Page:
Effect of 3 months’ nasal steroid therapy on nasal T cells and Langerhans cells in patients suffering from allergic rhinitis


A. F. Holm, MD, Department of Otorhinolaryngology University Hospital Dr. Molewaterptein 40 3015 GD Rotterdam The Netherlands.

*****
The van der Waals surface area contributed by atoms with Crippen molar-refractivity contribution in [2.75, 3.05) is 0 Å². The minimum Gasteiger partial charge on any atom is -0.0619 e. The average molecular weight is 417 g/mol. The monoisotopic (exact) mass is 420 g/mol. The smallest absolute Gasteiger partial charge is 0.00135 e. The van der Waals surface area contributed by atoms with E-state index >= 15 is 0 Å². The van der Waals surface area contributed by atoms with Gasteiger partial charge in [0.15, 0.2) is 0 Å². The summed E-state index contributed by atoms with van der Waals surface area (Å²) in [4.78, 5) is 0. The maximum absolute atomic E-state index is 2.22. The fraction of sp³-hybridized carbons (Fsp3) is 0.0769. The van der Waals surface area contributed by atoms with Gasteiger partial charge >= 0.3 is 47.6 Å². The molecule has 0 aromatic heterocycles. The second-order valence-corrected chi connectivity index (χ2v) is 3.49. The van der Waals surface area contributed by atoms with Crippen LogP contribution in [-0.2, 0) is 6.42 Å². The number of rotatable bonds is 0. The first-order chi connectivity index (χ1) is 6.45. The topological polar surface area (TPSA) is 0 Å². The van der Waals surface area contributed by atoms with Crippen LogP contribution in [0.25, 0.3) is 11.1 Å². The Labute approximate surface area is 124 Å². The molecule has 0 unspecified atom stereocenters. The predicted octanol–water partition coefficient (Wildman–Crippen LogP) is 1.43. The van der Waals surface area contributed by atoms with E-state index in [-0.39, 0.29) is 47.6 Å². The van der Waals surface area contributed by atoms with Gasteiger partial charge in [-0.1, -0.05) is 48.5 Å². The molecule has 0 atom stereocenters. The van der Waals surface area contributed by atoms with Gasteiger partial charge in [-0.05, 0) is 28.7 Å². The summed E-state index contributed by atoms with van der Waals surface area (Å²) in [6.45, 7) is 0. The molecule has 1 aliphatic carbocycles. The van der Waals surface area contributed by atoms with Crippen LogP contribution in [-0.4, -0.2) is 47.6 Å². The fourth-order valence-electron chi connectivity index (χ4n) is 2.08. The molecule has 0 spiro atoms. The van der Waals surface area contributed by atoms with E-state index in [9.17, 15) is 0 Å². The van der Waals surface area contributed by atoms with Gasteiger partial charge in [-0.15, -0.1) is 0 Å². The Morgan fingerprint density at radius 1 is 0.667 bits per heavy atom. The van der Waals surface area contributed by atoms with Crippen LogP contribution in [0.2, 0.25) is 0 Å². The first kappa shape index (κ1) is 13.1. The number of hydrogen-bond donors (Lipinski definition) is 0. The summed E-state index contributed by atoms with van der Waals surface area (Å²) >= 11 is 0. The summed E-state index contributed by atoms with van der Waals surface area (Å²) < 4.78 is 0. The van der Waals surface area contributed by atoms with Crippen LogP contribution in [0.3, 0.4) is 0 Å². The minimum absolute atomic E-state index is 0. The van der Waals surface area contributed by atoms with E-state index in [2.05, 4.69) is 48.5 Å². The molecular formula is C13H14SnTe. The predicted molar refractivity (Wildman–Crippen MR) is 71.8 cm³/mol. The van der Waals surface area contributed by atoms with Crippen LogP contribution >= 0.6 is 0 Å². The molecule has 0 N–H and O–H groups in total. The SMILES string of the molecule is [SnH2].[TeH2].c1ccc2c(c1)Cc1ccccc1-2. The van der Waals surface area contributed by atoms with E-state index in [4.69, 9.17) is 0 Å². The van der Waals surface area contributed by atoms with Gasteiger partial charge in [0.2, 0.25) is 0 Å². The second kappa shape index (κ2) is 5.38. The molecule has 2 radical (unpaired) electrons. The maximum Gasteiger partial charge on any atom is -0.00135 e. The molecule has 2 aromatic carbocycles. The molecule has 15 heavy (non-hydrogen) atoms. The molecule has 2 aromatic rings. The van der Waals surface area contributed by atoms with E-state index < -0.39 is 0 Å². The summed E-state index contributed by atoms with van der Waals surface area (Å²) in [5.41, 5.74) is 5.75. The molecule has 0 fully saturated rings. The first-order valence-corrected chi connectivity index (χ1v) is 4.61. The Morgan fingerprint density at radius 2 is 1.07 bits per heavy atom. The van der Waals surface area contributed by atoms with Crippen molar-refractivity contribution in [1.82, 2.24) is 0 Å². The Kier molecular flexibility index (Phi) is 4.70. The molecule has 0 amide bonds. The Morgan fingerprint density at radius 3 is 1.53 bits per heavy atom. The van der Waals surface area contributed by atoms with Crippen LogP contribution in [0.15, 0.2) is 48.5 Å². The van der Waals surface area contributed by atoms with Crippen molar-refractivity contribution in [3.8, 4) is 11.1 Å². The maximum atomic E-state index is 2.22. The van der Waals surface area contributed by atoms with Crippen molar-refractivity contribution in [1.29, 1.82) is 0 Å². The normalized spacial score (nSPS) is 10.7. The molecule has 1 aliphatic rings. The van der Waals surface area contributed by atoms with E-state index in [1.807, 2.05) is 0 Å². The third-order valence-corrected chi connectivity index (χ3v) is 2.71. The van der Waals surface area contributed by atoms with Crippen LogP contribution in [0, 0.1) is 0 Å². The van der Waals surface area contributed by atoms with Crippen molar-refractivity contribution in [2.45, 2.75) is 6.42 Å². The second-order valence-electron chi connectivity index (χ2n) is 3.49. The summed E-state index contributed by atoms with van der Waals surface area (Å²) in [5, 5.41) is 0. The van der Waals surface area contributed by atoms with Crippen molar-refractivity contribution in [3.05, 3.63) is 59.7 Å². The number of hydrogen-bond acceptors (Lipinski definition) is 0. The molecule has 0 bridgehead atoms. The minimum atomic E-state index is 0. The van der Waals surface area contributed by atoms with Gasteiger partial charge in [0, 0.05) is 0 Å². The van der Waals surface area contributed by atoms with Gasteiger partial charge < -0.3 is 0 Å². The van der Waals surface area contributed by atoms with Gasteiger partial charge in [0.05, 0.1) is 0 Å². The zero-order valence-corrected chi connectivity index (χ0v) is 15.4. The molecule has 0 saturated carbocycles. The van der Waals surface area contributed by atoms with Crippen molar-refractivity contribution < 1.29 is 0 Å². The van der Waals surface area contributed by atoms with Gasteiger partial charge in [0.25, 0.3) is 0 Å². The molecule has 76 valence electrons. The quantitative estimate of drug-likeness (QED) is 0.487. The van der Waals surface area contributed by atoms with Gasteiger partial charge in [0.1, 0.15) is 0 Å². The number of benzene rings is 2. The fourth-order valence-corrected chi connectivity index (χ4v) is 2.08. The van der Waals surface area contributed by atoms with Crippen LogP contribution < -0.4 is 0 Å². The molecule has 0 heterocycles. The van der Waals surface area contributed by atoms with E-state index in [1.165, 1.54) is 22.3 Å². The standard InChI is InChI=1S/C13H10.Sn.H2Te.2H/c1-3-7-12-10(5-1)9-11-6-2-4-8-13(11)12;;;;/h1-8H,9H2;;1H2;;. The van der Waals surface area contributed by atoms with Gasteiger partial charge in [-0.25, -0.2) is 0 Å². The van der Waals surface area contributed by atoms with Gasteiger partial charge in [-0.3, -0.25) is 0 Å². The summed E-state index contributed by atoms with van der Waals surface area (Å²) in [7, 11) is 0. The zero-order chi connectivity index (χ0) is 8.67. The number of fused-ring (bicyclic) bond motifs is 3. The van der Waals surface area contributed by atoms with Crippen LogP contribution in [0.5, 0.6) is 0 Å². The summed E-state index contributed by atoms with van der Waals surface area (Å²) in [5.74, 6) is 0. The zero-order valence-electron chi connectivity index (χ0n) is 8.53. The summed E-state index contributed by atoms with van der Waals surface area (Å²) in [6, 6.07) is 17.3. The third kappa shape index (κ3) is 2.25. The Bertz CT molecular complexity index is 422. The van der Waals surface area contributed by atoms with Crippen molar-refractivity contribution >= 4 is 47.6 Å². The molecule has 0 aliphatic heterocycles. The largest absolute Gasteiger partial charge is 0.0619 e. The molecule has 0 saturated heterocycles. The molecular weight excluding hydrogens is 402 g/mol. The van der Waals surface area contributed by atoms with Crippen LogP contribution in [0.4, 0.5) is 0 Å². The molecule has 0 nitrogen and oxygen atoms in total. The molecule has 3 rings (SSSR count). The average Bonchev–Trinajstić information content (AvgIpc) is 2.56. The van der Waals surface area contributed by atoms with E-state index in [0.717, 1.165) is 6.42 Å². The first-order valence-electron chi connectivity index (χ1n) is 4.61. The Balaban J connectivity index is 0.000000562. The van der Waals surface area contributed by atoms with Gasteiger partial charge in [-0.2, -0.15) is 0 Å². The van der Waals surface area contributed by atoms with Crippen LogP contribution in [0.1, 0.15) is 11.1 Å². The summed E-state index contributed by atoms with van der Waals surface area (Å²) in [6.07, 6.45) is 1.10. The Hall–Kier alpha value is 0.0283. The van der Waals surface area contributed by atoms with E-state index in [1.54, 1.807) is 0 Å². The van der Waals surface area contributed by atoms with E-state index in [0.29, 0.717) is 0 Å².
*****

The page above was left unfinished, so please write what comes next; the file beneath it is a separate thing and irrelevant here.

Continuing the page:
The effect of nasal corticosteroid therapy on allergic rhinitis is uncertain. In a double-blind, placebo-controlled study over 3 months, we investigated the influence of a new corticosteroid spray, fluticasone propionate aqueous nasal spray (FPANS), on Langerhans cells (CD1a+ cells), HLA-DR+ cells, and T cells in nasal mucosa. Efficacy was evaluated by nasal symptom score. This treatment significantly decreased the number of CDla+ cells and HLA-DR+ cells in the nasal mucosa. Furthermore, a clear trend of decreasing numbers of T cells in nasal epithelium was found. No change in nasal symptom score was found after the treatment period. These findings suggest that fluticasone propionate aqueous nasal spray decreases the antigen presentation in nasal allergy.